December 20, 2012

Police: 12 caught in drug sweep

MALONE — A dozen people, including a mother and son, were charged with drug dealing Wednesday in a police sweep through Franklin and St. Lawrence counties.

Catherine Tambini-Dustin, 46, and her son, Shawn Dustin, 23, both of Fort Covington, were among those taken into custody during the roundup, conducted by the State Police and several law-enforcement agencies involved with the Franklin County Border and Narcotics Task Force.

Those charged were individuals targeted in separate cases during the last eight months and not part of an organized drug-trafficking network, said Franklin County District Attorney Derek Champagne.

“We had heroin, cocaine and prescription drugs,” he said. “Some of these people were allegedly selling their scripts, some are convicted felons allegedly selling drugs to make a profit, and some are frequent offenders.”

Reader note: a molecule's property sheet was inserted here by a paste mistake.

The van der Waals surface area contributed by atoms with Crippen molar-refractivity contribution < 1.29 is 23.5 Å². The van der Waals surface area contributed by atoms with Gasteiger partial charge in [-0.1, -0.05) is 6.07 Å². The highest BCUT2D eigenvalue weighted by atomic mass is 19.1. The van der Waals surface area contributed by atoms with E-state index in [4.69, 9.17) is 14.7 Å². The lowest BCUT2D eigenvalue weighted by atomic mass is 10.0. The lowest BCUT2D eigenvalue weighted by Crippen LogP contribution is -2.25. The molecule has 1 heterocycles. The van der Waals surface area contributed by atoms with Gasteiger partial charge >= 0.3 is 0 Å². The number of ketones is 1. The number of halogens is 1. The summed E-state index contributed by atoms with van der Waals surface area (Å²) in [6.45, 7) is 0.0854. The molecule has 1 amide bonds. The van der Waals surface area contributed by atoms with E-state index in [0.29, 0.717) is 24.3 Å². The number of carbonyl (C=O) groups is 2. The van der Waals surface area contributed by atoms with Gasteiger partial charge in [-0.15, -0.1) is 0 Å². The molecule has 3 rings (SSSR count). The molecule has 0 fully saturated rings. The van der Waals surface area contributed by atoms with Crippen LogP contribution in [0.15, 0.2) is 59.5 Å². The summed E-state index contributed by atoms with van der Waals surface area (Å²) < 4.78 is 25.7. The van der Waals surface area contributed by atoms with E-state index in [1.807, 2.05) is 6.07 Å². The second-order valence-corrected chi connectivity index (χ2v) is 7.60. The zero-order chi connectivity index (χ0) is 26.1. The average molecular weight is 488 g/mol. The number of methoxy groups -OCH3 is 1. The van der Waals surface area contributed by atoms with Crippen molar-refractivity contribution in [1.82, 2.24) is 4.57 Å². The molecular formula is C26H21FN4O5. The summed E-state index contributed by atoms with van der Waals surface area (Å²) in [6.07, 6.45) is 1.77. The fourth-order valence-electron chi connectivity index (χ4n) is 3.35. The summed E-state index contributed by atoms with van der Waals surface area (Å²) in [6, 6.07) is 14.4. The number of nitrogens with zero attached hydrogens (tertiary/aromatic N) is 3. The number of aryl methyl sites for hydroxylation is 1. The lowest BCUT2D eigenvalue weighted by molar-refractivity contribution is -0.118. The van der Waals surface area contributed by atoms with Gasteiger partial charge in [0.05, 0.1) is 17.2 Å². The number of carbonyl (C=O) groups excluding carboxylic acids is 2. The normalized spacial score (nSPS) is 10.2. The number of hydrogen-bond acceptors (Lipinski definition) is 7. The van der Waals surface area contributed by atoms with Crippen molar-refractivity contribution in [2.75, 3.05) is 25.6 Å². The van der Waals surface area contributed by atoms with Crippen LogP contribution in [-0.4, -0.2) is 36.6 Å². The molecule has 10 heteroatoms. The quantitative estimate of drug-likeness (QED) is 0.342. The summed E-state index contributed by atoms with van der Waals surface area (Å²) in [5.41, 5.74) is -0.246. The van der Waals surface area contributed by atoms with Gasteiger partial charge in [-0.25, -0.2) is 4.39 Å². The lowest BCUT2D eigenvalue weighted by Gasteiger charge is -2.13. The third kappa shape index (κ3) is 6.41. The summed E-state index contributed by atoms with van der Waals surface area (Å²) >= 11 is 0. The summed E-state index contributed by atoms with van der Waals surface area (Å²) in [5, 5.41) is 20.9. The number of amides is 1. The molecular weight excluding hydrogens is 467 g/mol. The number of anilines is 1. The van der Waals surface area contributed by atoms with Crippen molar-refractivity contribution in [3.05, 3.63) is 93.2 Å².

A similar roundup was made in June, when 18 people were charged with prescription-drug peddling.

Another arrest was pending from Wednesday, and the person was expected to surrender to troopers.

Many of those arrested were either relatives or family friends.

During a news conference at the State Police barracks in Malone, State Police Troop B Commander Maj. Richard Smith said that many of those in custody receive public-assistance benefits and that the drugs they sold were purchased through prescriptions paid for by Medicaid, which is funded by taxpayers through the counties’ departments of social services.

A single Oxycodone pill could sell on the streets for $1 per milligram, while Subutex and Subutex in strip form can go from $30 to $40 each, said Malone Village Police Chief Chris Premo.

He said the dealers, who were in treatment and supposed to be using prescriptions to kick their own addictions, were selling off their pills to make money.

In order to appear to a caseworker that they were still taking their required drugs and prove it by having the substance detected in their body, the dealer would simply buy back a dose before their known test date to achieve the desired results, Premo said.

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